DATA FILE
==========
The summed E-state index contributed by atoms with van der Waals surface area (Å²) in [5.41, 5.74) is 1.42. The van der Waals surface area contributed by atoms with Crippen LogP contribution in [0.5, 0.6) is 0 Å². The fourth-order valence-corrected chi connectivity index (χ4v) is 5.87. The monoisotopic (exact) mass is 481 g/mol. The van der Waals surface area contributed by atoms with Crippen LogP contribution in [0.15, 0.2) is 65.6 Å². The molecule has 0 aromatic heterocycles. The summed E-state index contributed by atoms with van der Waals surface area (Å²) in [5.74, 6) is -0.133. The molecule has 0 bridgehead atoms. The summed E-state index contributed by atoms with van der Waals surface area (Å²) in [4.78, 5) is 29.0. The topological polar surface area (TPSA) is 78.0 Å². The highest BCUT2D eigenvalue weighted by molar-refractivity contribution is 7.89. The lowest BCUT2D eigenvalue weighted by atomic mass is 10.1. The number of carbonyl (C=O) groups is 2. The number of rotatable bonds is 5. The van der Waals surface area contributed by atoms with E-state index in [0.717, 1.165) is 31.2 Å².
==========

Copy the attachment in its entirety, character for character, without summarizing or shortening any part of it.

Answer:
The summed E-state index contributed by atoms with van der Waals surface area (Å²) in [5.41, 5.74) is 1.42. The van der Waals surface area contributed by atoms with Crippen LogP contribution in [0.5, 0.6) is 0 Å². The fourth-order valence-corrected chi connectivity index (χ4v) is 5.87. The monoisotopic (exact) mass is 481 g/mol. The van der Waals surface area contributed by atoms with Crippen LogP contribution in [0.15, 0.2) is 65.6 Å². The molecule has 0 aromatic heterocycles. The summed E-state index contributed by atoms with van der Waals surface area (Å²) in [5.74, 6) is -0.133. The molecule has 0 bridgehead atoms. The summed E-state index contributed by atoms with van der Waals surface area (Å²) in [4.78, 5) is 29.0. The topological polar surface area (TPSA) is 78.0 Å². The highest BCUT2D eigenvalue weighted by molar-refractivity contribution is 7.89. The lowest BCUT2D eigenvalue weighted by atomic mass is 10.1. The number of carbonyl (C=O) groups is 2. The number of rotatable bonds is 5. The van der Waals surface area contributed by atoms with E-state index in [0.717, 1.165) is 31.2 Å².